Linked by Kaj-de-Vos on Thu 20th Dec 2012 00:22 UTC
Syllable, AtheOS As the Syllable project predicted many years ago, version 3 of the REBOL programming language has finally been open sourced, under the Apache 2 licence (screenshot on Syllable Desktop). Also, the alpha version of the high-level Red programming language, supporting Syllable Desktop, has been released, by now in version 0.3.1 (screenshot, demo program, video at the Science Park in Amsterdam).
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RE: Why the emphasis on Syllable?
by Kaj-de-Vos on Sat 22nd Dec 2012 18:42 UTC in reply to "Why the emphasis on Syllable?"
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In no way do we claim credit for open sourcing REBOL. It doesn't say that in the article, either. The article isn't purely about the open sourcing news, it's about the fact that we integrated it in our Syllable processes. The REBOL project could have sent in their own announcement, but they didn't in the week since the release, and we wouldn't have expected them to, because they're not paying much attention to publicity.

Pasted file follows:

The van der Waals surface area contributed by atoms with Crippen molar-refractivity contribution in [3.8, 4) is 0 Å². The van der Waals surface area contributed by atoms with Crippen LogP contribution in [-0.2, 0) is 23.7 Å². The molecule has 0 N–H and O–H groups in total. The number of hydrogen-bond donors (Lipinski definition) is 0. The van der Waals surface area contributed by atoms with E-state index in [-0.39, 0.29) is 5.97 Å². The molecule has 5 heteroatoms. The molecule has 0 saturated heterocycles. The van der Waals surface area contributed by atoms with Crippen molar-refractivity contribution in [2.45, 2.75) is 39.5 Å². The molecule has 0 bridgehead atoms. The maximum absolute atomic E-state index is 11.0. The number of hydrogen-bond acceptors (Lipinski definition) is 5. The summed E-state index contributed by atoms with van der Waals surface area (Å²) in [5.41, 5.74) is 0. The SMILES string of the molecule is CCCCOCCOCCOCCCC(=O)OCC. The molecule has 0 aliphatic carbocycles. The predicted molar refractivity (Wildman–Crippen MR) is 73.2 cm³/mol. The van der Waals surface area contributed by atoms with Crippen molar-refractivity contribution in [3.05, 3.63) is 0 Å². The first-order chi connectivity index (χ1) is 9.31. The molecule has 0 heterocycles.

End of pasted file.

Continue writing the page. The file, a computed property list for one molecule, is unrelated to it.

The relevancy of the REBOL announcement to Syllable, besides the integration work, is that it is of strategic importance. We selected it for Syllable's cross-platform groupware strategy in 2005, based on its technical merits, and the fact that Syllable's app platform is Syllable-only, so it can't be used for cross-platform technology. This was a controversial thing to do, because Syllable is open source and REBOL wasn't. Besides technical merit, we did it because we expected REBOL to be open sourced eventually, and we expected to be able to work towards it using open source REBOL clones in the meantime. This is exactly what we did, although it was a somewhat chaotic path: we used the R#, ORCA and Boron REBOL-like languages successively. The open sourcing of REBOL itself marks the end of this journey, together with the fact that Red is the first REBOL-like design that is superior to REBOL itself.

Since there has been much controversy about our strategy including here on OSNews, we didn't want these two milestones to go by unnoticed.

We do claim credit for most of the contributions to Red besides the language itself:

And others mentioned in the article. Thus they are contributed to Red by the Syllable project. We also did the port of Red to Syllable, and we developed the port of Red/System to Syllable together with others in the Red project. This way, Red will become an integral part of Syllable and therefore, most work on Red is also work on Syllable.

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